xt7jh98zct60_25 https://exploreuk.uky.edu/dips/xt7jh98zct60/data/mets.xml https://exploreuk.uky.edu/dips/xt7jh98zct60/data/2015ms086.dao.xml Bevins, Martha 0.05 Cubic Feet 55 items archival material 2015ms086 English University of Kentucky The physical rights to the materials in this collection are held by the University of Kentucky Special Collections Research Center.  Contact the Special Collections Research Center for information regarding rights and use of this collection. Martha Bevins letters to Tom McCarthy Radio broadcasting. Agriculture -- Kentucky. Birds Women air pilots. 1957 June 24 text 1957 June 24 2016 https://exploreuk.uky.edu/dips/xt7jh98zct60/data/2015ms086/Box_ms_42/Folder_1/Item_25/1957_6_24_Bevins_Cookoo_p1.pdf 1957 June 24 1957 1957 June 24 section false xt7jh98zct60_25 xt7jh98zct60 rlllll,
. Morning View Kentucky
24 June 1957
Hello Mr. McCarthy,
Friday morning there occurred one of those Small bits of coincidence,
completely inconsequentiaa, but none-the-less enjoyable. I was
picking green beans over in the garden that rests like a chip on
the shoulder of the pond—field. I have no great fondness for green
beans, but aIWays plant some, as they, like radishes, are so
satisfying to grow -- Just stuff the seeds into the earth with neither
great care nor skill, and return within what seems only a few days
to gather the crop. I have often suspected Thoreau of planting them
because they are so undemanding.
As I gathered beans, thereby reducing the loveliness of early morning
to a most plebean level, the Rain Crow (our American member of the
Cuckoo family) flew low above me on his way from his nest in the tree
patch to a locust clump where he Was accustomed to hunt little green
caterpillars for his young. His sleek beauty and magnificent flight
, restored the morning's splendor. Pleased with an excuse to straighten
3 up. I stopped picking beans to watch him, and, as has long been my
1 custom upon seeing a Cuckoo, I recited in his general Direction,
l "Sumer is icumen in
Ihude sing cuccu."
a few feet aWay, partially obscured by a pudgy bean bush, my tiny
radio instantly replied,
"Sumer is icumen in
Lhude sing cuccu." -- except your version had an ly suffix of
To be sure, practically everyone has encountered this unlovely bit of
ancient song, and you were quoting it to usher in summer, whereas I
spoke directly to the Cuckoo; but I was nevertheless astonished to
hear it so immediately repeated. Had I spoken a few seconds later, it
would have been a most unrehearsed duet.
actually, it is most unfair to direct a son‘iwritten of the pernicious
“nglish Cuckoo at his distant American relat ve. Our cuckoo is a
self respecting bird who builds his nest and raises his family with
the utmost care, whereas the English one has no nest and despoils
with its eggs, the nest of smaller birds.
Both in coloring, tan above and white below, and in the slow grace
of his normal flight movements, our Rain Crow always reminds me of
the effortless, smooth flapping of a swimming sting ray. Even the
young birds are sleek and only slightly awkward when they emerge from
the nest. ‘
Our counterpart to the English Cuckoo in nesting, or rather, lack of
nesting habit, is the Cow Bird. Occasionally they lay their eggs in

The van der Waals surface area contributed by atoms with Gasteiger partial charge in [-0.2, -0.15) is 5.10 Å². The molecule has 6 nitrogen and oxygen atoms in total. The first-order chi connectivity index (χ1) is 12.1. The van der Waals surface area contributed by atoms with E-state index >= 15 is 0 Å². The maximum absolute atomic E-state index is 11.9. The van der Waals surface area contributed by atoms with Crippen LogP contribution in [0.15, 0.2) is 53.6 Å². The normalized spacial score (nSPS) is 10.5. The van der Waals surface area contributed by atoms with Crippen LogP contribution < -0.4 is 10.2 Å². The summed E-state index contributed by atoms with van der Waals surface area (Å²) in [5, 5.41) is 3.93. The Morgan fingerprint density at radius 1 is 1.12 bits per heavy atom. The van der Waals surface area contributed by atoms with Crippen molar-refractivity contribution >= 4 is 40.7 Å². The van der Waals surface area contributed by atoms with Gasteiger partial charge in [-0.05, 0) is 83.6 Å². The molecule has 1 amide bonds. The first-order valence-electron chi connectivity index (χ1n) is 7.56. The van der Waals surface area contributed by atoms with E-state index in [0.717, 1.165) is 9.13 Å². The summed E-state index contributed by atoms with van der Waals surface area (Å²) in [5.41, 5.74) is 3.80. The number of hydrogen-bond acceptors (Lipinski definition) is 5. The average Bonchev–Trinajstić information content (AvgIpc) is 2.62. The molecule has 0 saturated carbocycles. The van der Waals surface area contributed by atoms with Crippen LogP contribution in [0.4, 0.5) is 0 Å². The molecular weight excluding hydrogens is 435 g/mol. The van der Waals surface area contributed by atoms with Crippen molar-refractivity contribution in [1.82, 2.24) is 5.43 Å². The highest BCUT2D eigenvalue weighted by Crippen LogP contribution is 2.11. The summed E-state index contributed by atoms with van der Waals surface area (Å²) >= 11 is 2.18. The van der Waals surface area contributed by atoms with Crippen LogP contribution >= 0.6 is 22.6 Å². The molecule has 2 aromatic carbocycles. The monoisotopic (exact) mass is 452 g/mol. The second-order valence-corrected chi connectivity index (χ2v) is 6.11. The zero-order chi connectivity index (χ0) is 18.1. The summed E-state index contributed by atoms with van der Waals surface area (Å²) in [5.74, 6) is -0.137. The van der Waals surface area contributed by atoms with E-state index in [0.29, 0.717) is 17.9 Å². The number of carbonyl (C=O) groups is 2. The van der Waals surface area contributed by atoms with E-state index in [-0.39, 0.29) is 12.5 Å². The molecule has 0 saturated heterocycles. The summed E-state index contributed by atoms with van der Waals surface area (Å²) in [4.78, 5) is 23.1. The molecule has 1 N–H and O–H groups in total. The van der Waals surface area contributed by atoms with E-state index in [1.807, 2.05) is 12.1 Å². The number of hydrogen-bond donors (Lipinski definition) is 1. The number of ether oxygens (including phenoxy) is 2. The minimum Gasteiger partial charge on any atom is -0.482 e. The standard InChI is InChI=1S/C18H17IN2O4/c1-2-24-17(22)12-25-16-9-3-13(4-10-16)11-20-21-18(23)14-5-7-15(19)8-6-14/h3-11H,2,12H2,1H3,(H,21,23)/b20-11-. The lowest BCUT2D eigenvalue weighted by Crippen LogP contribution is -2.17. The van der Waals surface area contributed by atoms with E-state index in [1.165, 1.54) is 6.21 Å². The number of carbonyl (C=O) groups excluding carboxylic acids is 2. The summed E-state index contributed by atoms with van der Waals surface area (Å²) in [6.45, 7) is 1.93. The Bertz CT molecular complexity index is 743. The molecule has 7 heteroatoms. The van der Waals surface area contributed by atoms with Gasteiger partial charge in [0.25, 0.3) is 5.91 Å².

the nest of a bird as large as a Cardinal or Wood Thrush, in which

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case several of therrightful residents of the nest manage to survive.
Most of the time, however, the Cow Bird prefers to impose upon smaller
birds such as Song Sparrows and Buntings. Upon hatching, the cow bird
baby is much larger and promptly takes command, snatching all the food
proffered by the bewildered parents of the smaller babies. If these
little fellows do not starve completely, the Cow Bird baby either
kills them or hurls them out of the nest to die. The Song Sparrow, or
whoever the rightful owner of the nest may be, will continue to
carefully raise the young Cow Bird until he leaves them to consort with

' other Cow Birds which he seems to instinctively recognize as his
true tribe.
Whenever I hear the ugly buzzing call of a young Cowbird, I spare no
pains to find the nest containing it and kill it at once. Sometimes
I find it while other little birds are still in the nest and there is
a happy ending. Often, by the time the baby CowBird is loud enough
to hear, he has already destroyed the true babies. Oddly, when I kill
him, his foster parents, though my friends, will battle violently to I
save him. My tamest Cardinal was once fiathering a young Cow Bird
and when I killed it, it Was several weeks before I could coax
the Cardinal back to his original friendly attitude toward me.
Meanwhile, having deposited their egg in another bird's nest,
occasionally forcibly driving out the rightful owner to do so, but ‘
preferring to visit the nest by stealth when the owners are absent,
the mature Cow Birds have gone merrily away, never to visit the
nest again, and ignoring the young Cowbird until it is old enough
to join them as a flock member. ‘
One winter, when all the leaves had fallen, I found a Chipping
Sparrows nest that was unusually tall, very thick from top to
bottom. The nest hohlow seemed normal enough, with this unexplained
great mass of leaves and grass below it. I tore it apart. Sealed

' up several inches below the final nest, was the original nest containing
two Chipping Sparrow eggs and a Cow Bird egg. The Chipping Sparrows
had abandoned the lower nest after the Cowbird eggwwas deposited there,
and, as rarely happens, had built an entirely new nest atop the old.
Of course the eggs in the lower nest had not hatched.
I am not in the habit of going around slaughtering things, but
actually enjoy killing a Cow Bird, particularly a female.
haw/v” e